Photo credit: Jill Banfield/UC Berkeley, Laura Hug/University of Waterloo
By Carl Zimmer
A team of scientists unveiled a new tree of life on Monday, a diagram outlining the evolution of all living things. The researchers found that bacteria make up most of life’s branches. And they found that much of that diversity has been waiting in plain sight to be discovered, dwelling in river mud and meadow soils.
“It is a momentous discovery — an entire continent of life-forms,” said Eugene V. Koonin of the National Center for Biotechnology Information, who was not involved in the study.
The study was published in the journal Nature Microbiology.
In his 1859 book “On the Origin of Species,” Charles Darwin envisioned evolution like a branching tree. The “great Tree of Life,” he said, “fills with its dead and broken branches the crust of the earth, and covers the surface with its ever branching and beautiful ramifications.”
Ever since, biologists have sought to draw the tree of life. The invention of DNA sequencing revolutionized that project, because scientists could find the relationship among species encoded in their genes.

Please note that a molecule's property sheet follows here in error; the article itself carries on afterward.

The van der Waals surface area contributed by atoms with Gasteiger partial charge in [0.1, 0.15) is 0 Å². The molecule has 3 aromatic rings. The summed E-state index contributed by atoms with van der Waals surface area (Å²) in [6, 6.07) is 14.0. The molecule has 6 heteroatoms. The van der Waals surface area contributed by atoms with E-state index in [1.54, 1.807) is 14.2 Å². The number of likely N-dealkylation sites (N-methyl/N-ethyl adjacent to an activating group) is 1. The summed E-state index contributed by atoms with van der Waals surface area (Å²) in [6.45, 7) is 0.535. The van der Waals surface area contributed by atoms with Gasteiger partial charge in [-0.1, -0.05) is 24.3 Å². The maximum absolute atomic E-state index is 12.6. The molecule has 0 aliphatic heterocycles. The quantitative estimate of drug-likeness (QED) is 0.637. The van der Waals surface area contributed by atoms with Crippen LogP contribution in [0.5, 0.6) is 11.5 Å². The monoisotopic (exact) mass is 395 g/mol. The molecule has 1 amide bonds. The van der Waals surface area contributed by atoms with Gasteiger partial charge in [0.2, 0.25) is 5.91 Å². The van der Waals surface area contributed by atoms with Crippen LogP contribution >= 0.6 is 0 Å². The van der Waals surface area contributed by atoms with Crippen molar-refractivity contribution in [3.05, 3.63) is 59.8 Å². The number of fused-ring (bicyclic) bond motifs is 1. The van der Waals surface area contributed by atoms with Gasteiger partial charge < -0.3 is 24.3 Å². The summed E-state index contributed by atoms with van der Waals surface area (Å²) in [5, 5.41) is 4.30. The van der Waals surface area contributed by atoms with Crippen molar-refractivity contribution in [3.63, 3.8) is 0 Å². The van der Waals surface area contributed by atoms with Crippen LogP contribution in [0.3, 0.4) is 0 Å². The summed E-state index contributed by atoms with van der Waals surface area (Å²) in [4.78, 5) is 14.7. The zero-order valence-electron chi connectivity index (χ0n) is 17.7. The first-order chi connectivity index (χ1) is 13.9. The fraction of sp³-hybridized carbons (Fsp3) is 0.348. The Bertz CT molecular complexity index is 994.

In the 1970s, Carl Woese of the University of Illinois and his colleagues published the first “universal tree of life” based on this approach. They presented the tree as three great trunks.
Our own trunk, known as eukaryotes, includes animals, plants, fungi and protozoans. A second trunk included many familiar bacteria like Escherichia coli.
The third trunk that Woese and his colleagues identified included little-known microbes that live in extreme places like hot springs and oxygen-free wetlands. Woese and his colleagues called this third trunk Archaea.
Scientists who wanted to add new species to this tree of life have faced a daunting challenge: They do not know how to grow the vast majority of single-celled organisms in their laboratories.
A number of researchers have developed a way to get around that. They simply pull pieces of DNA out of the environment and piece them together.
In recent years, Jillian F. Banfield of the University of California, Berkeley and her colleagues have been gathering DNA from many environments, like California meadows and deep sea vents. They have been assembling the genomes of hundreds of new microbial species.
The scientists were so busy reconstructing the new genomes that they did not know how these species might fit on the tree of life. “We never really put the whole thing together,” Dr. Banfield said.
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